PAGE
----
Investment in digital advertising is consistently rising. According to the Internet Advertising Bureau (IAB), UK digital advertising expenditure grew by 16.6% to £3.462 billion in the first half of last year. By the end of 2015, it is expected that digital media will account for 50% of overall UK advertising spend. The platforms available to advertisers are getting more diverse. Search, video, social or display – almost every ad can be tracked and measured today. Thanks to programmatic buying via real-time-bidding or ad exchanges advertising campaigns can be targeted toward specific contacts on most platforms. But which platforms provide the most positive effects for advertisers?
We know that search-based advertising serves a different purpose to non-search-based ads. Its aim is to trigger an immediate sale rather than to generate general brand awareness and to increase demand generally. Less explored is the question of how the environment in which an ad is presented affects consumers’ perception of the brand or product promoted in the ad. This question has been addressed in a study of the Association of German magazine publishers (“VDZ”).
Perception: platform vs product
In the VDZ study, published on 16 March 2015, 8000 participants were asked about the image of more than 50 websites and the image of advertising campaigns run on these sites. They were questioned on 13 criteria, including competence, credibility, trustworthiness and likeability.
The results were clear: the more positive the perception of the site, the more positive the perception and evaluation of the brands and the products advertised on the site. According to the study, this relationship doesn’t work both ways: brand perception does not suffer where ads are placed on less favourably perceived sites. However, the study suggests that advertising on sites with good consumer associations increases advertising effectiveness. Sites with a reputable and safe image can have an impact on consumer trust in the advertised product.
Comparing functional, social and editorial media
In order to determine which types of websites provide particularly positive conditions for successful online-advertising, the study identified and distinguished between three main groups of digital media sites:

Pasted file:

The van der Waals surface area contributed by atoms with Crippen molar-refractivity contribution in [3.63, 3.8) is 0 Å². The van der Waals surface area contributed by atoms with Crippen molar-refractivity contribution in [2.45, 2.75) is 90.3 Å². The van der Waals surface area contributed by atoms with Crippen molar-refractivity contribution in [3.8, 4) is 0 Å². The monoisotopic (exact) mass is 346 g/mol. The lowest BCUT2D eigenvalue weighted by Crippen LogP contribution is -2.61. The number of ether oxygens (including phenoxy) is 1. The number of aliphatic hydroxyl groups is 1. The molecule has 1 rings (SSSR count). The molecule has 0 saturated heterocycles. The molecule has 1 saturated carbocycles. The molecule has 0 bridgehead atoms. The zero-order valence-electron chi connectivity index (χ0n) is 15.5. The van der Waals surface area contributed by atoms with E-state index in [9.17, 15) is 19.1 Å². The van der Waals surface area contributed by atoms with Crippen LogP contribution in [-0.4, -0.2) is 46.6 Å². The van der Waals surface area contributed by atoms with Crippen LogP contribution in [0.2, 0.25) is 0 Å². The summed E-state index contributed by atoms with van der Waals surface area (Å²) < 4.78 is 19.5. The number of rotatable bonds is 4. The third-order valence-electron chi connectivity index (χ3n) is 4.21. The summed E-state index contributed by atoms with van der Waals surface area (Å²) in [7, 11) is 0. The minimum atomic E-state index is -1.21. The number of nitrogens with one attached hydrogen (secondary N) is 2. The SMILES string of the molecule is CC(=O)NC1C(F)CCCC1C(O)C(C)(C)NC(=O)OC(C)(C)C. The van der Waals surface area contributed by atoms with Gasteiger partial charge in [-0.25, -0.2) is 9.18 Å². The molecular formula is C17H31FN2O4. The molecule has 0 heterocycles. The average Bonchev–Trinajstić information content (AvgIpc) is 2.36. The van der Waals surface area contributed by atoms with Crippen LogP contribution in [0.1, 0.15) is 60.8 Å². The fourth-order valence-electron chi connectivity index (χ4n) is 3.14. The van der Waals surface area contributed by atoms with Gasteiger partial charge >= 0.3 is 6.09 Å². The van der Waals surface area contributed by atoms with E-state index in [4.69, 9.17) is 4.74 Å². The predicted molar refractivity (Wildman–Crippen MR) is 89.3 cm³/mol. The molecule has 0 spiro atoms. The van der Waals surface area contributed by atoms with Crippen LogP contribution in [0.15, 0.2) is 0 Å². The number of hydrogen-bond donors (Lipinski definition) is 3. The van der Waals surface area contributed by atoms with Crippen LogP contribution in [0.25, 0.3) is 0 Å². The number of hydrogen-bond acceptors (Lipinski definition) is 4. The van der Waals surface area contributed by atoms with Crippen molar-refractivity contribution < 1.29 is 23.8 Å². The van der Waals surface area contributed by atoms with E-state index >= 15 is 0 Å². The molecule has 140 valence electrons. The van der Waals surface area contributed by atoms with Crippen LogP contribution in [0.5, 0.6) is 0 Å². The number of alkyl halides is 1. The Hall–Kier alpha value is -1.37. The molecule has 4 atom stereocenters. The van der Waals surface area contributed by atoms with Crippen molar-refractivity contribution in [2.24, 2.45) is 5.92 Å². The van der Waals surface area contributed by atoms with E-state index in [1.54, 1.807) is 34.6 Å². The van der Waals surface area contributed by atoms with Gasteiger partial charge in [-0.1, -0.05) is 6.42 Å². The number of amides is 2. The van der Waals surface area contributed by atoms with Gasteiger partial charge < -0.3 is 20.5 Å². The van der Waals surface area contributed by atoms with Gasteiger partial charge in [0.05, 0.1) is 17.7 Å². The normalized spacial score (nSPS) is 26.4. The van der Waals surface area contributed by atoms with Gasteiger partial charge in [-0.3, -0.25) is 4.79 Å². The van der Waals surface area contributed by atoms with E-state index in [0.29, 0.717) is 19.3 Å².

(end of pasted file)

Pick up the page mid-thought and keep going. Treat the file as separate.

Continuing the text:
- Functional Media – sites that primarily offer the user tools for searching, shopping and communication such as Google, Amazon or GMX;
- Social Media – sites that mainly provide platforms for interaction and self-presentation such as Facebook, Twitter and Tumblr and;
- Editorial Media – sites that author their own journalistic-editorial content in pictures, text and videos such as Spiegel Online, stern.de and focus.de
Source: Prime Site study part 1 (image profile) 2014
Comparing these groups in the context of the transfer of positive image from a website to presented brands, the VDZ study found that editorial media sites achieved significantly better scores in all relevant image dimensions. The professional content of editorial media sites scored better, in particular with plausibility, trust and likeability. Users trust professionally edited content more than user-generated content. Many editorial media sites also benefit from the good reputation of their parent company in the offline world. This would suggest that editorial media provides the highest prospect of transferring a positive image to brands advertised on the site.
Perhaps it is not surprising then, that we are beginning to see editorial media sites capitalise on their advertising inventory value. Last month saw the launch of the Pangaea Alliance, between The Guardian, CNN International, the Financial Times, Reuters and the Economist. These premium publishers will now be working together, sharing data and formats, to offer advertisers inventory via the Rubicon Project adtech platform. The Telegraph Media Group, Time Inc and Bauer Media have followed suit, collaborating through The Association of Online Publishers (AOP) to share audience targeting data and pool inventory with the help of adtech player AppNexus.